I have to credit Madeline Bruser with helping me appreciate this tuning of the heart. I simply thought that sometimes the music flowed with truth and other times I had to force it. I never knew that this act of opening your heart can be made easy with some concrete steps of vigilant effort.

So how do we tune our hearts to be open? For me, the first step is accepting the vulnerability of the moment. Music has always been so amazing to me because I understand the transient nature of each performance; of each chord; of each single beat. Here one minute, the next gone. This is the reality of music and this is even the reality of all things. Nothing lasts forever. This is a crushing concept to think about before playing music, but this is also incredible hopeful because each mistake doesn’t nearly matter as much as you’d think. And, if nothing lasts forever, then the only solution is to appreciate whatever is happening currently with all of your heart.

The next step is to
be thankful for the opportunity in front of you. I could have been hardly more lucky so far in my career as a musician, and any chance I get to strap on my bass and jam out is unbelievable. But even if you are only playing in your bedroom at home, think about the amazing opportunities you have compared to people in destitute countries. Think about the amazing opportunities you have compared to people in the past. Many people have been jailed for practicing and performing music throughout time’s story. Here we are with the opportunity to be a part of that without the strife. This is an amazing feeling.

Again, recall step one and accept this moment’s vulnerable demeanor. Perhaps I will wake up tomorrow unable to move my fingers. This thought makes me sad, but it opens my heart to appreciating the opportunity to move my fingers today with precision and power.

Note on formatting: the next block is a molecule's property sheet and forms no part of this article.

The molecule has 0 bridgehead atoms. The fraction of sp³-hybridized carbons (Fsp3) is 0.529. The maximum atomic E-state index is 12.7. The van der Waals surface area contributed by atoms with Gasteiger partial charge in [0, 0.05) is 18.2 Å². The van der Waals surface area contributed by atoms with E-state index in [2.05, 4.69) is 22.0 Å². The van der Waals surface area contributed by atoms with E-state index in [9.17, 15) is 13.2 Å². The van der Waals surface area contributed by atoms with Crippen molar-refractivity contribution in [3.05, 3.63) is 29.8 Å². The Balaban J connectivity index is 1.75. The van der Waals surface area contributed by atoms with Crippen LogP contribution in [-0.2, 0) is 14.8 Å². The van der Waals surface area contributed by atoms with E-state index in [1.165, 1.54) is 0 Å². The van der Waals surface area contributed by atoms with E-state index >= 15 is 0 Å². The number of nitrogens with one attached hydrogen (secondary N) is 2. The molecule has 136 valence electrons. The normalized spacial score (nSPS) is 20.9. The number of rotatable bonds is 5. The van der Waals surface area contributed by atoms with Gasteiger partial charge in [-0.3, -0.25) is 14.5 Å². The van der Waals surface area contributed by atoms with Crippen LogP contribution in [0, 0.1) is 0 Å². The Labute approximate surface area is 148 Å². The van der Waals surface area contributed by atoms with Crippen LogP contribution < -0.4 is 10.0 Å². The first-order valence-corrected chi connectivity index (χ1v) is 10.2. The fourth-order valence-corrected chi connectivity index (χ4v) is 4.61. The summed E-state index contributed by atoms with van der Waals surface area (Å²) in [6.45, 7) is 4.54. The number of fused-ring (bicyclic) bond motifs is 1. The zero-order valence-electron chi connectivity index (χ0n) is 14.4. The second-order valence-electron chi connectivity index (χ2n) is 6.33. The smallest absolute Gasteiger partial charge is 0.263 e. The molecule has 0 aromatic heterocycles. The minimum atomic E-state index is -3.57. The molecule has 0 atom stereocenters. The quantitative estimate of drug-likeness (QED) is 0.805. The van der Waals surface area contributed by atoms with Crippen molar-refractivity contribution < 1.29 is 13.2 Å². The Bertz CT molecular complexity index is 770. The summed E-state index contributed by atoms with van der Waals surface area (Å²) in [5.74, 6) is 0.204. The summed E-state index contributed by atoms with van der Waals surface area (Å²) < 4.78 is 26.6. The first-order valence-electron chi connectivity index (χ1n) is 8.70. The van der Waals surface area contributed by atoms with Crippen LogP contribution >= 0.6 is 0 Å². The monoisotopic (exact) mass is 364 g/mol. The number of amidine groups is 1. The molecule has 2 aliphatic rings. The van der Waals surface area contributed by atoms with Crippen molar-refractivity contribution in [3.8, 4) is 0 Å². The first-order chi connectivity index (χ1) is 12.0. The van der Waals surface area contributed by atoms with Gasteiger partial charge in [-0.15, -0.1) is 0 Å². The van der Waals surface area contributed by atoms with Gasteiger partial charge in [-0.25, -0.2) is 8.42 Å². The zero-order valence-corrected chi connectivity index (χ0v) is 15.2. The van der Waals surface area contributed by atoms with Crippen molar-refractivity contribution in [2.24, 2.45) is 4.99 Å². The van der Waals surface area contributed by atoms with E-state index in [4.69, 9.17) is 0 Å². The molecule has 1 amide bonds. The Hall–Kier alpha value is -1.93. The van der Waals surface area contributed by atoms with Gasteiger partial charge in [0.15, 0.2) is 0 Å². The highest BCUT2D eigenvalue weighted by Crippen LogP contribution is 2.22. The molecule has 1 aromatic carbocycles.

When we reflect on the preciousness of all in our lives, our hearts warm and vital energy flows thru our bodies and our minds. The heart is open and, much like the bass itself, adds harmony and texture to every other physical and mental aspect of our bodies.

Finally, we have step 3, which is to consider the frame. Music is not performed in a vacuum; it is played in a hall; it is played in the state of Georgia; it is played on the earth; it is played in the year 2014; it is played to people who have had different days; it is played in a town where their football team with high expectations didn’t perform well; it is played by us, who sometimes have vastly different days.

We must be observant and consider the frame of our performance. Our heart will be attuned towards sympathy and empathy to all aspects that participate in the performance, of which there may be infinite outside influences. Although we can do nothing to control those aforementioned influences, we can accept them and thank them and consider them. They are there and so are we. Let’s be thankful.

Although none of this is truly technical advice, I believe that the musician could always benefit from remembering to always keep his or her heart open. Music is the language of the heart organized into mathematical patterns; it is truly communicative, but only when performed with the gusto and appreciation for the transient nature of life. Notes are here and then they aren’t. A chord is played and, while its vibrations never end, we can never keep it quite the same in our ears. It simply leaves our life. Or maybe we leave it.

This understanding of the duality between true joy and true sadness can create true music. And while exposing the heart is frightening, realize it is the only way to be the best musician you can be. 

You simply have no other choice.